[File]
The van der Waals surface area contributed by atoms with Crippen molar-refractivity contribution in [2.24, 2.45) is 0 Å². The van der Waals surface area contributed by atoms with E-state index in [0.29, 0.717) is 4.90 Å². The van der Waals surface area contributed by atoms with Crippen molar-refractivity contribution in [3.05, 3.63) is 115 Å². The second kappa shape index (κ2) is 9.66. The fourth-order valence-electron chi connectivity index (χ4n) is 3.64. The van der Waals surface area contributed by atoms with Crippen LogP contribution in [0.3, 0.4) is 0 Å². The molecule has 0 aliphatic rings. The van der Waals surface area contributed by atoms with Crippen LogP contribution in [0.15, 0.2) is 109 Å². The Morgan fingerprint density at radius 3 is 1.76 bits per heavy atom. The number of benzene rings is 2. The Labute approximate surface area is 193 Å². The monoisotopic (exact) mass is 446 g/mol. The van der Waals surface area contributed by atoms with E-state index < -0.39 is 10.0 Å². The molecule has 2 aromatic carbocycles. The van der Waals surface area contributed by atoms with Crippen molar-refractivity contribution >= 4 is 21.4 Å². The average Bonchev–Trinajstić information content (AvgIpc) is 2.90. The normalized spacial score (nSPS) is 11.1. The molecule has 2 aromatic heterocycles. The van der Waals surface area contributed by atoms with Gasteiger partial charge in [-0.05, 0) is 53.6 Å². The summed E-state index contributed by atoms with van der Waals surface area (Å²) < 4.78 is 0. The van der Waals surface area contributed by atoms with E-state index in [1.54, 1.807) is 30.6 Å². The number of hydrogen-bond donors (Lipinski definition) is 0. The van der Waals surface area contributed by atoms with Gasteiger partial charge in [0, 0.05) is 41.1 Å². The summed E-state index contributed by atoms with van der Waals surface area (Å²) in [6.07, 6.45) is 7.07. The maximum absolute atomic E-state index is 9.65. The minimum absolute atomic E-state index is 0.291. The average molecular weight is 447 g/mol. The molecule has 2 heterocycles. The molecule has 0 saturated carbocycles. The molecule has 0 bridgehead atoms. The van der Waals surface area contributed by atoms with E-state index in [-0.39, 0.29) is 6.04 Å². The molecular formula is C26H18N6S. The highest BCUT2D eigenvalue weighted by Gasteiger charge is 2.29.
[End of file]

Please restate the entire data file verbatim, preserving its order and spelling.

The van der Waals surface area contributed by atoms with Crippen molar-refractivity contribution in [2.24, 2.45) is 0 Å². The van der Waals surface area contributed by atoms with E-state index in [0.29, 0.717) is 4.90 Å². The van der Waals surface area contributed by atoms with Crippen molar-refractivity contribution in [3.05, 3.63) is 115 Å². The second kappa shape index (κ2) is 9.66. The fourth-order valence-electron chi connectivity index (χ4n) is 3.64. The van der Waals surface area contributed by atoms with Crippen LogP contribution in [0.3, 0.4) is 0 Å². The molecule has 0 aliphatic rings. The van der Waals surface area contributed by atoms with Crippen LogP contribution in [0.15, 0.2) is 109 Å². The Morgan fingerprint density at radius 3 is 1.76 bits per heavy atom. The number of benzene rings is 2. The Labute approximate surface area is 193 Å². The monoisotopic (exact) mass is 446 g/mol. The van der Waals surface area contributed by atoms with E-state index < -0.39 is 10.0 Å². The molecule has 2 aromatic carbocycles. The van der Waals surface area contributed by atoms with Crippen molar-refractivity contribution >= 4 is 21.4 Å². The average Bonchev–Trinajstić information content (AvgIpc) is 2.90. The normalized spacial score (nSPS) is 11.1. The molecule has 2 aromatic heterocycles. The van der Waals surface area contributed by atoms with Gasteiger partial charge in [-0.05, 0) is 53.6 Å². The summed E-state index contributed by atoms with van der Waals surface area (Å²) < 4.78 is 0. The van der Waals surface area contributed by atoms with E-state index in [1.54, 1.807) is 30.6 Å². The number of hydrogen-bond donors (Lipinski definition) is 0. The van der Waals surface area contributed by atoms with Gasteiger partial charge in [0, 0.05) is 41.1 Å². The summed E-state index contributed by atoms with van der Waals surface area (Å²) in [6.07, 6.45) is 7.07. The maximum absolute atomic E-state index is 9.65. The minimum absolute atomic E-state index is 0.291. The average molecular weight is 447 g/mol. The molecule has 2 heterocycles. The molecule has 0 saturated carbocycles. The molecule has 0 bridgehead atoms. The van der Waals surface area contributed by atoms with E-state index in [-0.39, 0.29) is 6.04 Å². The molecular formula is C26H18N6S. The highest BCUT2D eigenvalue weighted by Gasteiger charge is 2.29.